Bronchiolitis obliterans syndrome (BOS), the clinical correlate of chronic rejection after lung transplantation, is the leading obstacle to better long-term outcomes. We previously instituted a clinical protocol to screen for donor-specific human leukocyte antigen (HLA) antibodies (DSA) and a preemptive antibody-directed therapy protocol consisting of rituximab and/or intravenous immune globulin. In this study, we retrospectively analyzed serum samples from lung transplant recipients (n = 108) for antibodies to self-antigens (K-α 1 tubulin and collagen V) before and after antibody-directed therapy and correlated the results with the subsequent development of BOS. Seventy-two of the 108 recipients developed antibodies to self-antigens. There was a correlation between the development of antibodies to self-antigens and DSA. Sixteen of the 54 patients who had antibodies to self-antigens and were treated with antibody-directed therapy cleared the antibodies, and they were significantly less likely to develop BOS than those who had persistent antibodies. Furthermore, those who cleared DSA after treatment but had persistent antibodies to self-antigens were significantly more likely to develop BOS than those who cleared these antibodies. We conclude that antibodies to self-antigens are an important risk factor for the development of BOS. The authors find that a significant proportion of patients develop antibodies to K-α 1 tubulin and collagen V after lung transplantation, and that persistence of these antibodies is associated with an increased risk of bronchiolitis obliterans syndrome.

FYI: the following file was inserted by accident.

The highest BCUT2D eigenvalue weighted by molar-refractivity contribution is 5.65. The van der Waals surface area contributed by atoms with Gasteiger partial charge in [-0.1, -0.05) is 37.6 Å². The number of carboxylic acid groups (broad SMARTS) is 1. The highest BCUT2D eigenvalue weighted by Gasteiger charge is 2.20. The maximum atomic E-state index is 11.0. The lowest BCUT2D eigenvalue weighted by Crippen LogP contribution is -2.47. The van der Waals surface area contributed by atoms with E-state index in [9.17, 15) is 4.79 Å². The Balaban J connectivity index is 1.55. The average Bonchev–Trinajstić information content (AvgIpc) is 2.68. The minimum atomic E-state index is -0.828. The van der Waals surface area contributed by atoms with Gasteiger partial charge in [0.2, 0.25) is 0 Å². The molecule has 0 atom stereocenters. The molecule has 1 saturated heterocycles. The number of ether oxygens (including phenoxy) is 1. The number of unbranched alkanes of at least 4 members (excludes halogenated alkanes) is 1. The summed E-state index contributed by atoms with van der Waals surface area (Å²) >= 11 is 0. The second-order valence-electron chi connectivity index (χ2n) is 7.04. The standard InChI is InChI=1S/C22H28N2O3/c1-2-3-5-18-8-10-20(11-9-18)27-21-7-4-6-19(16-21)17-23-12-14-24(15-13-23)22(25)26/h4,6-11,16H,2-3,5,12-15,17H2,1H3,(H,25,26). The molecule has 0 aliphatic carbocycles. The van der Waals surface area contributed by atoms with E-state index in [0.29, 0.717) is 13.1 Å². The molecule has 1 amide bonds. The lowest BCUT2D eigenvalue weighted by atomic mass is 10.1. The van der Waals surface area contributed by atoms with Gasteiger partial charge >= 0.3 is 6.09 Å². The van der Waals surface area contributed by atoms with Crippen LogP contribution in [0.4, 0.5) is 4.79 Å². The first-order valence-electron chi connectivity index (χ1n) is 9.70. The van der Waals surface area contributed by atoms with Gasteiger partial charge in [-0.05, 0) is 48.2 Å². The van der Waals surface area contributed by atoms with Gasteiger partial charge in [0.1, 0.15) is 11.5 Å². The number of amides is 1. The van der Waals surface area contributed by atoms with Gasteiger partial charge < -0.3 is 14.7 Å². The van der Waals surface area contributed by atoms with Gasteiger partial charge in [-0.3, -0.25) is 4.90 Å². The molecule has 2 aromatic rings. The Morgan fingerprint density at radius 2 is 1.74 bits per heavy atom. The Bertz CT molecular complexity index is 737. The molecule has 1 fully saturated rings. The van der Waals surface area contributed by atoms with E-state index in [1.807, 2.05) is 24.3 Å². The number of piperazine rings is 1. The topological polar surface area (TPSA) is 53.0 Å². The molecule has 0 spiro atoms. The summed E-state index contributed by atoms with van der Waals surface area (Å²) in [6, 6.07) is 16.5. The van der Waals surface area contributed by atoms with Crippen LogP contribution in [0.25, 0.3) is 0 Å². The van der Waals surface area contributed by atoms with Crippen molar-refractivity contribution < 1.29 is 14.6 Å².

|Number of pages||8|
|Journal||American Journal of Transplantation|
|State||Published - Aug 2012|
- lung transplantation